Egalitarian: Those who hold to egalitarian views believe in more equality between men and women. They tend to focus on the equality we have in Christ, ways men and women are similar, and the exercise of God-given gifts.

Egalitarian positions can include those who believe in distinct callings and commands between men and women and also see room in the Scriptures for both men and women to exercise leadership in the church, home, and workplace. They do not see the importance of defining biblical masculinity and femininity but rather focusing on what we have in common as humans and in Christ. Some believe there are no distinctions between men, women, and their roles (i.e. wives are not called to submit, husbands are not called to initiate or have primacy). The most extreme view would believe in gender fluidity, but I don’t know any Christians (personally or publicly) who would meet the marks of orthodoxy and fall into this category. Among those who would be considered orthodox, biblically-faithful churches and individuals, there is much less of a spectrum of positions within egalitarians in comparison to complementarians.

I’ll use the term “more progressive” to speak of those who would fall into the egalitarian position. I do not mean less biblically faithful or liberal when I use these terms. I am only providing resources of those who fall into the orthodox category, meaning that they at least attempt to use the Scriptures as the foundation for their convictions, teachings, and life practice.


Discovering Biblical Equality is the standard book for the egalitarian position. If you want to understand or listen to the egalitarian position, this would be your minimum reading requirement.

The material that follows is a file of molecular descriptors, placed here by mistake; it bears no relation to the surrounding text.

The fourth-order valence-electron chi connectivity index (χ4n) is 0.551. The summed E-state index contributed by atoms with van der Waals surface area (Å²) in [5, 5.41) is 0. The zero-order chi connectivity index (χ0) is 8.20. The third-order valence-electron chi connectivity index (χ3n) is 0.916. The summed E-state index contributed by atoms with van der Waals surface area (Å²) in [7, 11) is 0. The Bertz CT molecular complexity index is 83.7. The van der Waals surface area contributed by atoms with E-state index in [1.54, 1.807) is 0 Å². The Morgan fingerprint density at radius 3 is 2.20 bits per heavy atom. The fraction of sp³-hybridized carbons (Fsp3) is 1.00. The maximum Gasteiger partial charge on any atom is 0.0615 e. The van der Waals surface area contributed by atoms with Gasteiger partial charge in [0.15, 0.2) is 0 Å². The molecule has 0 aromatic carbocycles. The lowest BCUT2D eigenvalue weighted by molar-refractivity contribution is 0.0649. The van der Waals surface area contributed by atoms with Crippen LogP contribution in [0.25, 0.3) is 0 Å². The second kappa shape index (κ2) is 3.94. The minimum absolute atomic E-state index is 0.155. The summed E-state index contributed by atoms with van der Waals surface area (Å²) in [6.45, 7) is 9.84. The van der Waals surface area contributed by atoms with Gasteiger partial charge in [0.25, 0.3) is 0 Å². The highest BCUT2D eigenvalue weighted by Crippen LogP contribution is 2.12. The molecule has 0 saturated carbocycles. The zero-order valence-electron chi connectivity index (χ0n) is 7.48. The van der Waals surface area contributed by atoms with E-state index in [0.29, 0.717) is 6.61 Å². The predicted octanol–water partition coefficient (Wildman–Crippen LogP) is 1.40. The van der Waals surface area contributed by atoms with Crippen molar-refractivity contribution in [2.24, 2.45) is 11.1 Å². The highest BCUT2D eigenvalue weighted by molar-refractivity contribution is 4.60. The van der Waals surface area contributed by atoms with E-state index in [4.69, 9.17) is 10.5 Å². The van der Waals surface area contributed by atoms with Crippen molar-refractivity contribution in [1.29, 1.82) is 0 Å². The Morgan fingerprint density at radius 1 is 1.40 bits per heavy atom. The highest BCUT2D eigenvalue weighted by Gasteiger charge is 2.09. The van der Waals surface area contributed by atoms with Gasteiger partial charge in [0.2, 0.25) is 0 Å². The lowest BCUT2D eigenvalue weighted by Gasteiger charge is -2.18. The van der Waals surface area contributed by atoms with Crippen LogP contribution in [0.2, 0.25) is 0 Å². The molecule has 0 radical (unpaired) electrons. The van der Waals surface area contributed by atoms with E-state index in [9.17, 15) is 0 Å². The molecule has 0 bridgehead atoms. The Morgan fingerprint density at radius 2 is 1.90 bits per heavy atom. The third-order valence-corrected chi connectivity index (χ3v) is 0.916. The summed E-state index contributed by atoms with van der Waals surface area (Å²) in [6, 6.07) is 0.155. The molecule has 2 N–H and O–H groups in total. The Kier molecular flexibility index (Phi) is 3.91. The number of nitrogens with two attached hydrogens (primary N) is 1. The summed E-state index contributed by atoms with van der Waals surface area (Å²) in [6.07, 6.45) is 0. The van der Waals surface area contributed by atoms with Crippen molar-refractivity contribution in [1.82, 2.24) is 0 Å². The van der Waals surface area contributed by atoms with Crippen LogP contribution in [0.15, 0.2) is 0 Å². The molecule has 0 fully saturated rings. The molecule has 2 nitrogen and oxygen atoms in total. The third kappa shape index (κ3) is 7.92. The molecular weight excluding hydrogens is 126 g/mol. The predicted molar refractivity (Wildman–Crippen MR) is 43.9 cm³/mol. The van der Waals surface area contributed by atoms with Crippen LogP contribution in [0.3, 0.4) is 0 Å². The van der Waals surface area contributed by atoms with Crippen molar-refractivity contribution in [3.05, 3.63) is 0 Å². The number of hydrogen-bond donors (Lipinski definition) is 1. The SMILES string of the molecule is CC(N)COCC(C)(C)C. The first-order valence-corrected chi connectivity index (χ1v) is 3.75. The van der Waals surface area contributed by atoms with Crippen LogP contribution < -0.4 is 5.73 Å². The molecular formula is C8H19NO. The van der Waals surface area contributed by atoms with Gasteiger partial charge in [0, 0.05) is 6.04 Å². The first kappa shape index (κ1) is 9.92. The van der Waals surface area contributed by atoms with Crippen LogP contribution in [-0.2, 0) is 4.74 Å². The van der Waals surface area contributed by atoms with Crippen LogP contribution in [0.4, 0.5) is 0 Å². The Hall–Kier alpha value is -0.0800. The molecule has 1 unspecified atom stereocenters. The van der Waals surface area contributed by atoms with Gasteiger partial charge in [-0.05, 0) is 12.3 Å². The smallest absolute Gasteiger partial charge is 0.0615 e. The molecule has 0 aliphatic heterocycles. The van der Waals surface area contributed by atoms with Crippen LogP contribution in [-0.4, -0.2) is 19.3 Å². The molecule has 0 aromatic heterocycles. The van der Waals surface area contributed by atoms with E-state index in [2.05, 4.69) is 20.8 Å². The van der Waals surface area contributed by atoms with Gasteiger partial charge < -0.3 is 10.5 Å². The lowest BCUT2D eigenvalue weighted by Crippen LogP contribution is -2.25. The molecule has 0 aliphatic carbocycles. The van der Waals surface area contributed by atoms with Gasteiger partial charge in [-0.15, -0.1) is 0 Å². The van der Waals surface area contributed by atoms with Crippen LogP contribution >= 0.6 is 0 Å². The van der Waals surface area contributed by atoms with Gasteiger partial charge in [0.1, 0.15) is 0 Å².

Recovering Biblical Manhood and Womanhood defends a very conservative complementarian position. The book, available for free as a PDF, is influential and well-known because it’s written in part and edited in full by John Piper and Wayne Grudem, who both have a wide scope of influence in the American evangelical church. They argue for the belief that men are called to lead in all spheres of life—home, church, and the workplace.

Even if you don’t agree with this position, it’s important to read because a handful of church leaders and individuals strongly believe this position and many books and articles (both complementarian and egalitarian) are written in response against these convictions.

It’s important to note that although written in the early 90s, this book is not outdated. Piper and Grudem were given the opportunity by their publisher to update the book (in the last decade) and opted not to because they still affirm the beliefs written in their book. Piper and Grudem both have so much to offer the church in other areas of doctrine and theology, but I personally think they missed the mark on this topic.

Recovering Biblical Ministry by Women would fall into the complementarian position with the belief that in marriage the husband is called to initiate and lead, but land more progressive in their belief that this does not apply to the church. In the church, they argue all positions are open to women. The authors take a thorough look at many of the debated women-related texts in the Bible. Their focus, as the title of the book states, is on ministry by women and women’s ability to exercise their gifts for the building up of the church body.

Women and Men in Ministry is less conservative than Piper and Grudem’s stances in Recovering Biblical Manhood and Womanhood but still toward the more conservative side of complementarianism.

Men and Women in the Church is less conservative than Women and Men in Ministry but more conservative, in some areas, than Recovering Biblical Ministry by Women. The author focuses on where many evangelical conservatives have common ground.